Transformation: Jasen Ono Ditches the Dirty Bulk

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Transformation Stats
Before
After
2008
09/21/2013
240lbs
178lbs
Twitter
@jasenono
Instagram
@nubreedfreak
Website
Click Here

What Was Your Life Like Before Your Transformation?

Growing up I was always the chubby (aka husky) kid in my age group. Each year, from the 4th grade all the way to my junior year in high school, I noticed I was gaining a steady 10lbs, and it wasn’t muscle.

I loved to play basketball but never did touch the weights. I was “too heavy” to play Pop Warner Football when I was younger, so I never got into it by the time I got to high school.

I’ll admit that I had low self-esteem when it came to girls, so I never did go on any dates growing up. I was always their “friend.” I sweat more than the average person, so couple that with pimples and a fat body, it wasn’t a pretty sight.

Related: Submit Your Transformation Story to Tiger Fitness

During my Human Physiology class, we had a few guest speakers come in to talk to us about being drug-free. One of the speakers was a natural bodybuilding champion, Mike Monis. After hearing his inspirational message, I got in contact with him to ask for some guidance. It really struck a nerve, because he said it’s important to focus on longevity in life, by taking care of your health.

I never knew my Grandfather (on my Dad’s side). The only thing I can remember as a 3/4 year old, was that he was always too sick to play with my sister and I. He battled diabetes and passed away before I could even remember much else about him.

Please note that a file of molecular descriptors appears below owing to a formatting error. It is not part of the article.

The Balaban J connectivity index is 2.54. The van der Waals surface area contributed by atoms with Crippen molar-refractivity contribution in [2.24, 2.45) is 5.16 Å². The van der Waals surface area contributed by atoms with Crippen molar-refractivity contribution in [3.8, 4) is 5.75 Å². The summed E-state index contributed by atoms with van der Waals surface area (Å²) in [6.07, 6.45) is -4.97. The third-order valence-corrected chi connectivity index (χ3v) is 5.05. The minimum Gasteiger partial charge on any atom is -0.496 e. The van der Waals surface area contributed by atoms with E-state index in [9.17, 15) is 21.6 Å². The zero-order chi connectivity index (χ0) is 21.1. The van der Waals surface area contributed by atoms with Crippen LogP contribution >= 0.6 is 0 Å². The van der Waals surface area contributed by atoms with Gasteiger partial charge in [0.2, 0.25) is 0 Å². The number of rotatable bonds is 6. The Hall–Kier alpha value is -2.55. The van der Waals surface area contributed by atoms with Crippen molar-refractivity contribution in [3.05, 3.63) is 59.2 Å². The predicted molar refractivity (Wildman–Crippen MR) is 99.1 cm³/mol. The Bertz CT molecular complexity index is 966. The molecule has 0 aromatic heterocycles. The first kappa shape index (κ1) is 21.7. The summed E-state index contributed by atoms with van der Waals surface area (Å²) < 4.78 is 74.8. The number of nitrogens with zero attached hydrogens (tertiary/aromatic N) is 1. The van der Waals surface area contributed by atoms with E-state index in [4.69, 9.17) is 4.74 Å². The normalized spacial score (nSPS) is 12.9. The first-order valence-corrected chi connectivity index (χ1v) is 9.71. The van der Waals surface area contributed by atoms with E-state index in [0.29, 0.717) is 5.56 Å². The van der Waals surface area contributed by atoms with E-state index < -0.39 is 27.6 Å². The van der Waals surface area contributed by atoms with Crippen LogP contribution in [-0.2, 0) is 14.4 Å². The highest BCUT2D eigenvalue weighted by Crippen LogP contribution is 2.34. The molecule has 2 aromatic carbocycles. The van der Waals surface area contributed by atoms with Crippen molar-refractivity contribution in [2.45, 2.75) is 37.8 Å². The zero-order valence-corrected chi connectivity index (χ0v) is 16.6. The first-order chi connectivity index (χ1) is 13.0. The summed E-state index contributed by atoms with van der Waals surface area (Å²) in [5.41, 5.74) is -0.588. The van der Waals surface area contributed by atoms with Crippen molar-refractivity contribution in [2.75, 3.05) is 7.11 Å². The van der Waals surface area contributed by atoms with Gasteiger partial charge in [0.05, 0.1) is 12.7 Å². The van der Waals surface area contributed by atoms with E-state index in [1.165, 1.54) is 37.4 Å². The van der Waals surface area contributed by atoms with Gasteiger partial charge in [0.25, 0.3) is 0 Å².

I never wanted to end up in that same situation. Whether or not I will be blessed to have
grandchildren one day, I wanted to be active as I get older. So Idecided to dedicate my time to getting in shape, with lots of cardio and getting myself familiar with weight training.

Eventually, I tried out for our basketball team my senior year in High School, after dropping 40lbs of fat within several months. But a fractured wrist deterred my dreams of ever playing varsity basketball.

Jasen Ono

What Were Your Major Struggles or Challenges?

Through the years, some of my major struggles have been dealing with relationship breakups. After one competition, I went through a breakup andended up putting on 30 lbs in 2 months. It wasn’t pretty and lookingback at it, I should have known better. But life happens, and we all
have the choice to learn from it.

Also, with most people, just starting off with cardio always feelslike a chore. To go from not doing any cardio, to doing it 3 times aweek for 30 minutes seems like hell. But eventually you grow into itand it’s a piece of cake.

I’ve also had many people not believe in my goals to step on a bodybuilding stage, let alone buying supplements to aid in my goal to live a healthier lifestyle. Not even my own family thought I would have ever competed on stage! Not having that support system behind me,
just drove me even harder to attain the impossible.